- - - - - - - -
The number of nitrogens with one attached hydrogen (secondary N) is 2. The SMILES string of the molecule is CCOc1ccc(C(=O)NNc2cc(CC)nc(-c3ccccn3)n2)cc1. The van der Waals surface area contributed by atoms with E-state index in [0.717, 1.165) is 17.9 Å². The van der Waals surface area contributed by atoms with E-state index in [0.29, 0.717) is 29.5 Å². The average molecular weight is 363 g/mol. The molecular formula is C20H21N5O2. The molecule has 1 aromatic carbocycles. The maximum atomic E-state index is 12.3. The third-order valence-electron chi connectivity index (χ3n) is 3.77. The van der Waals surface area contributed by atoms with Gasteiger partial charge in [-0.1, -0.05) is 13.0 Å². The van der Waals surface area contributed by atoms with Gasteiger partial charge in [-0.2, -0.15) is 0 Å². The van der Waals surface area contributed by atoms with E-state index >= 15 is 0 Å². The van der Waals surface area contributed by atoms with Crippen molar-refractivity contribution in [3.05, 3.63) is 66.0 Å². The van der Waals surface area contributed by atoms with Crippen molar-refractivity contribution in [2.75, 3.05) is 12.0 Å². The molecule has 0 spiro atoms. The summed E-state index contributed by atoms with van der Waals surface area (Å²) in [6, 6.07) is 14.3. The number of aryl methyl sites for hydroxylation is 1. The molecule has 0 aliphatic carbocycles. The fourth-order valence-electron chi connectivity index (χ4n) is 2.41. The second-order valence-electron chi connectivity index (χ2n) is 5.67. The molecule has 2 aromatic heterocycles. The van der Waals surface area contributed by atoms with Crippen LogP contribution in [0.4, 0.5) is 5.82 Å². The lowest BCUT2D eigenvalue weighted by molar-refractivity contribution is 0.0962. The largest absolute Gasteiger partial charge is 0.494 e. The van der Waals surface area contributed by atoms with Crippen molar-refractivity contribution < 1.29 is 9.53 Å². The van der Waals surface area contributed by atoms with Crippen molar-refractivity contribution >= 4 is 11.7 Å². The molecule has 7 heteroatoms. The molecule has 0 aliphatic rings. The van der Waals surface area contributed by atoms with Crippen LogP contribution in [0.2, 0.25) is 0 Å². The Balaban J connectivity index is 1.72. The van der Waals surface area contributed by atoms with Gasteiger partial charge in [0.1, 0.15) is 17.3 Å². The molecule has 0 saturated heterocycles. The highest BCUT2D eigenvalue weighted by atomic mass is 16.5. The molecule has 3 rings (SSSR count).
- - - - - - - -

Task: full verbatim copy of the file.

The number of nitrogens with one attached hydrogen (secondary N) is 2. The SMILES string of the molecule is CCOc1ccc(C(=O)NNc2cc(CC)nc(-c3ccccn3)n2)cc1. The van der Waals surface area contributed by atoms with E-state index in [0.717, 1.165) is 17.9 Å². The van der Waals surface area contributed by atoms with E-state index in [0.29, 0.717) is 29.5 Å². The average molecular weight is 363 g/mol. The molecular formula is C20H21N5O2. The molecule has 1 aromatic carbocycles. The maximum atomic E-state index is 12.3. The third-order valence-electron chi connectivity index (χ3n) is 3.77. The van der Waals surface area contributed by atoms with Gasteiger partial charge in [-0.1, -0.05) is 13.0 Å². The van der Waals surface area contributed by atoms with Gasteiger partial charge in [-0.2, -0.15) is 0 Å². The van der Waals surface area contributed by atoms with E-state index >= 15 is 0 Å². The van der Waals surface area contributed by atoms with Crippen molar-refractivity contribution in [3.05, 3.63) is 66.0 Å². The van der Waals surface area contributed by atoms with Crippen molar-refractivity contribution in [2.75, 3.05) is 12.0 Å². The molecule has 0 spiro atoms. The summed E-state index contributed by atoms with van der Waals surface area (Å²) in [6, 6.07) is 14.3. The number of aryl methyl sites for hydroxylation is 1. The molecule has 0 aliphatic carbocycles. The fourth-order valence-electron chi connectivity index (χ4n) is 2.41. The second-order valence-electron chi connectivity index (χ2n) is 5.67. The molecule has 2 aromatic heterocycles. The van der Waals surface area contributed by atoms with Crippen LogP contribution in [0.4, 0.5) is 5.82 Å². The lowest BCUT2D eigenvalue weighted by molar-refractivity contribution is 0.0962. The largest absolute Gasteiger partial charge is 0.494 e. The van der Waals surface area contributed by atoms with Crippen molar-refractivity contribution < 1.29 is 9.53 Å². The van der Waals surface area contributed by atoms with Crippen molar-refractivity contribution >= 4 is 11.7 Å². The molecule has 7 heteroatoms. The molecule has 0 aliphatic rings. The van der Waals surface area contributed by atoms with Crippen LogP contribution in [0.2, 0.25) is 0 Å². The Balaban J connectivity index is 1.72. The van der Waals surface area contributed by atoms with Gasteiger partial charge in [0.1, 0.15) is 17.3 Å². The molecule has 0 saturated heterocycles. The highest BCUT2D eigenvalue weighted by atomic mass is 16.5. The molecule has 3 rings (SSSR count).